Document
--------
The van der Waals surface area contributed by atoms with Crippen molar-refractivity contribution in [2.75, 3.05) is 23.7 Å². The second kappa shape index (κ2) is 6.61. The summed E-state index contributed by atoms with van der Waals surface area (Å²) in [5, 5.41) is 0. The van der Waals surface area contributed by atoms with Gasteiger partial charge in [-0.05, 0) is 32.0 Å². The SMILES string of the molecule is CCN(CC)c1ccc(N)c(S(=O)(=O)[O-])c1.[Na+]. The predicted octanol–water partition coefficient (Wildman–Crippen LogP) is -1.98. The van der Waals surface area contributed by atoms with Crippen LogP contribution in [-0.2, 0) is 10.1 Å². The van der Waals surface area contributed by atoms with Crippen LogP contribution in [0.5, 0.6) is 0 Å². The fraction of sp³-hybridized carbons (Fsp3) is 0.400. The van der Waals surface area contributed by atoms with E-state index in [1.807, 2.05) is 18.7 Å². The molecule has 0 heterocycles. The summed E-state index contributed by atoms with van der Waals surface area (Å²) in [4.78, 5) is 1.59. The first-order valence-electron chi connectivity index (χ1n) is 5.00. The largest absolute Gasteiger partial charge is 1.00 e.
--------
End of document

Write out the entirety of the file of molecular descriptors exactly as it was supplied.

The van der Waals surface area contributed by atoms with Crippen molar-refractivity contribution in [2.75, 3.05) is 23.7 Å². The second kappa shape index (κ2) is 6.61. The summed E-state index contributed by atoms with van der Waals surface area (Å²) in [5, 5.41) is 0. The van der Waals surface area contributed by atoms with Gasteiger partial charge in [-0.05, 0) is 32.0 Å². The SMILES string of the molecule is CCN(CC)c1ccc(N)c(S(=O)(=O)[O-])c1.[Na+]. The predicted octanol–water partition coefficient (Wildman–Crippen LogP) is -1.98. The van der Waals surface area contributed by atoms with Crippen LogP contribution in [-0.2, 0) is 10.1 Å². The van der Waals surface area contributed by atoms with Crippen LogP contribution in [0.5, 0.6) is 0 Å². The fraction of sp³-hybridized carbons (Fsp3) is 0.400. The van der Waals surface area contributed by atoms with E-state index in [1.807, 2.05) is 18.7 Å². The molecule has 0 heterocycles. The summed E-state index contributed by atoms with van der Waals surface area (Å²) in [4.78, 5) is 1.59. The first-order valence-electron chi connectivity index (χ1n) is 5.00. The largest absolute Gasteiger partial charge is 1.00 e.